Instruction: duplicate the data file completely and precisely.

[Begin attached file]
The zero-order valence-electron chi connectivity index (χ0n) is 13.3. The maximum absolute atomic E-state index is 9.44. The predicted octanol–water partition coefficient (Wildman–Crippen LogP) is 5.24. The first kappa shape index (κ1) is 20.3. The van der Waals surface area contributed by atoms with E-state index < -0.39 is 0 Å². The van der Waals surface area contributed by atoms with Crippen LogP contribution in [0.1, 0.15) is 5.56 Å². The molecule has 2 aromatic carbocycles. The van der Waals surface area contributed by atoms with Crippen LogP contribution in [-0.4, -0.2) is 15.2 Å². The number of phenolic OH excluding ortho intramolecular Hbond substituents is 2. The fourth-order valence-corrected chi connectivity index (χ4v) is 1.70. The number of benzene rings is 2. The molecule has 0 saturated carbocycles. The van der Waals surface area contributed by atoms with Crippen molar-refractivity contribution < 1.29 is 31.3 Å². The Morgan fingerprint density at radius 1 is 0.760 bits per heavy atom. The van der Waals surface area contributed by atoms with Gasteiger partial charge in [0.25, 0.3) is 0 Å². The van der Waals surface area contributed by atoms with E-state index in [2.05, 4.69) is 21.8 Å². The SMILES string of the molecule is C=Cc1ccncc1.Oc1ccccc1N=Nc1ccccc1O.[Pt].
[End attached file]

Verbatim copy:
The zero-order valence-electron chi connectivity index (χ0n) is 13.3. The maximum absolute atomic E-state index is 9.44. The predicted octanol–water partition coefficient (Wildman–Crippen LogP) is 5.24. The first kappa shape index (κ1) is 20.3. The van der Waals surface area contributed by atoms with E-state index < -0.39 is 0 Å². The van der Waals surface area contributed by atoms with Crippen LogP contribution in [0.1, 0.15) is 5.56 Å². The molecule has 2 aromatic carbocycles. The van der Waals surface area contributed by atoms with Crippen LogP contribution in [-0.4, -0.2) is 15.2 Å². The number of phenolic OH excluding ortho intramolecular Hbond substituents is 2. The fourth-order valence-corrected chi connectivity index (χ4v) is 1.70. The number of benzene rings is 2. The molecule has 0 saturated carbocycles. The van der Waals surface area contributed by atoms with Crippen molar-refractivity contribution < 1.29 is 31.3 Å². The Morgan fingerprint density at radius 1 is 0.760 bits per heavy atom. The van der Waals surface area contributed by atoms with Gasteiger partial charge in [0.25, 0.3) is 0 Å². The van der Waals surface area contributed by atoms with E-state index in [2.05, 4.69) is 21.8 Å². The SMILES string of the molecule is C=Cc1ccncc1.Oc1ccccc1N=Nc1ccccc1O.[Pt].